Amaya, Āmaya, Amāya, Āmāya: 21 definitions
Amaya means something in Buddhism, Pali, Hinduism, Sanskrit, Jainism, Prakrit, Marathi, biology. If you want to know the exact meaning, history, etymology or English translation of this term then check out the descriptions on this page. Add your comment or reference to a book if you want to contribute to this summary article.
Ayurveda (science of life)Source: Shodhganga: Edition translation and critical study of yogasarasamgraha
Āmaya (आमय) is another name for “Kuṣṭha” and is dealt with in the 15th-century Yogasārasaṅgraha (Yogasara-saṅgraha) by Vāsudeva: an unpublished Keralite work representing an Ayurvedic compendium of medicinal recipes. The Yogasārasaṃgraha [mentioning āmaya] deals with entire recipes in the route of administration, and thus deals with the knowledge of pharmacy (bhaiṣajya-kalpanā) which is a branch of pharmacology (dravyaguṇa).
Āyurveda (आयुर्वेद, ayurveda) is a branch of Indian science dealing with medicine, herbalism, taxology, anatomy, surgery, alchemy and related topics. Traditional practice of Āyurveda in ancient India dates back to at least the first millenium BC. Literature is commonly written in Sanskrit using various poetic metres.
Shaktism (Shakta philosophy)Source: Google Books: Manthanabhairavatantram
Āmaya (आमय) refers to “defects”, according to the Manthānabhairavatantra, a vast sprawling work that belongs to a corpus of Tantric texts concerned with the worship of the goddess Kubjikā.—Accordingly, “The Khañjinīmata consisting of 1,000 million (verses) [i.e., śatakoṭi] has been uttered . In this way, Śāmbhavīśakti that has no end has become infinite. Śāmbhava, Śākta, and Āṇava have come about by her impulse. She abides (thus) in the three worlds as will, knowledge and action. Bhairava, tranquil and free of defects [i.e., vigata-āmaya], resides above Meru. He is rich with the jewels of countless qualities and is encompassed by millions of Rudras”.
Shakta (शाक्त, śākta) or Shaktism (śāktism) represents a tradition of Hinduism where the Goddess (Devi) is revered and worshipped. Shakta literature includes a range of scriptures, including various Agamas and Tantras, although its roots may be traced back to the Vedas.
Jyotisha (astronomy and astrology)Source: Wisdom Library: Brihat Samhita by Varahamihira
Āmaya (आमय) refers to “disease”, according to the Bṛhatsaṃhitā (chapter 4), an encyclopedic Sanskrit work written by Varāhamihira mainly focusing on the science of ancient Indian astronomy astronomy (Jyotiṣa).—Accordingly, “If the lunar disc be of ashy colour, of sharp rays or red, or rayless, or red black, or appear broken there will be fear of hunger, of war, of disease [i.e., āmaya] and of robbers. If the lunar disc should appear white and of the colour of the snow, of Kunda, of Kumuda and of crystal he brings prosperity on the land”.
Jyotisha (ज्योतिष, jyotiṣa or jyotish) refers to ‘astronomy’ or “Vedic astrology” and represents the fifth of the six Vedangas (additional sciences to be studied along with the Vedas). Jyotisha concerns itself with the study and prediction of the movements of celestial bodies, in order to calculate the auspicious time for rituals and ceremonies.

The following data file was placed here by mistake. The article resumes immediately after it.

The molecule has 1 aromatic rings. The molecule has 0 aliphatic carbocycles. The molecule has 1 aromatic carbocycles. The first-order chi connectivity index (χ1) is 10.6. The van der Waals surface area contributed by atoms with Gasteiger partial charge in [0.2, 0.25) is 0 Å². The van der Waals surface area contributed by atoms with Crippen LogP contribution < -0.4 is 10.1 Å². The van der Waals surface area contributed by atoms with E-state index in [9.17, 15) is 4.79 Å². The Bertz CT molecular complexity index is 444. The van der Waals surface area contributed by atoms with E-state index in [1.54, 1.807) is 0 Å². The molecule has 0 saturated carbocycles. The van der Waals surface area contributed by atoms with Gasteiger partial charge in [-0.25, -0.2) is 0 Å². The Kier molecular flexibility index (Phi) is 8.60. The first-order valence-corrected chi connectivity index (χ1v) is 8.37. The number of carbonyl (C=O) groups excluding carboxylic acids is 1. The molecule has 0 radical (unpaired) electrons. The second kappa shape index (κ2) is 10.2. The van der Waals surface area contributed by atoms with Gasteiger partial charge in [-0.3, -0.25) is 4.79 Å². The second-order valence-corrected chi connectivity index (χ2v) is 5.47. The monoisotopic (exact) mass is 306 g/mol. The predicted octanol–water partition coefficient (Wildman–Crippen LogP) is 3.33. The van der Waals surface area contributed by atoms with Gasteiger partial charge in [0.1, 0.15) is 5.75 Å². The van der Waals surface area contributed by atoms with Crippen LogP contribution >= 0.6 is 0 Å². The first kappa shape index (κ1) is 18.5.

Pancaratra (worship of Nārāyaṇa)Source: Universität Wien: Sudarśana's Worship at the Royal Court According to the Ahirbudhnyasaṃhitā
Āmaya (आमय) refers to an “illness”, according to the Ahirbudhnyasaṃhitā, belonging to the Pāñcarātra tradition which deals with theology, rituals, iconography, narrative mythology and others.—Accordingly, “An abnormal modification caused by a aggressive ritual against Kings, occurring at the improper time, dreadful and all-reaching, is characterized by the these signs: Suddenly horses, elephants and ministers perish, the king himself suffers from a serious illness (tīvra-āmaya) which has seized [his] body; terrifying thunderbolts strike his dominion; [...] from such and other signs he should understand that the enemy is performing a aggressive ritual”.
Pancaratra (पाञ्चरात्र, pāñcarātra) represents a tradition of Hinduism where Narayana is revered and worshipped. Closeley related to Vaishnavism, the Pancaratra literature includes various Agamas and tantras incorporating many Vaishnava philosophies.
Mahayana (major branch of Buddhism)Source: academia.edu: A Study and Translation of the Gaganagañjaparipṛcchā
Amāyā (अमाया) refers to the “absence of deception”, according to the Gaganagañjaparipṛcchā: the eighth chapter of the Mahāsaṃnipāta (a collection of Mahāyāna Buddhist Sūtras).—Accordingly, “Ratnapāṇi said: ‘Son of good family, what are those four dharmas included in?’ Gaganagañja said: ‘Son of good family, these four dharmas are included in eight dharmas. What are the eight? To wit, (1) the absence of fraud is included in honest and clarity; (2) the absence of deception (amāyā) is included in the absence of not artificial and pure intention; (3) non-attachment to anything in particular is included in the unsullied thought and the undiminished vigour; (4) going to a different state is included in the collection of merits and the collection of knowledge’”.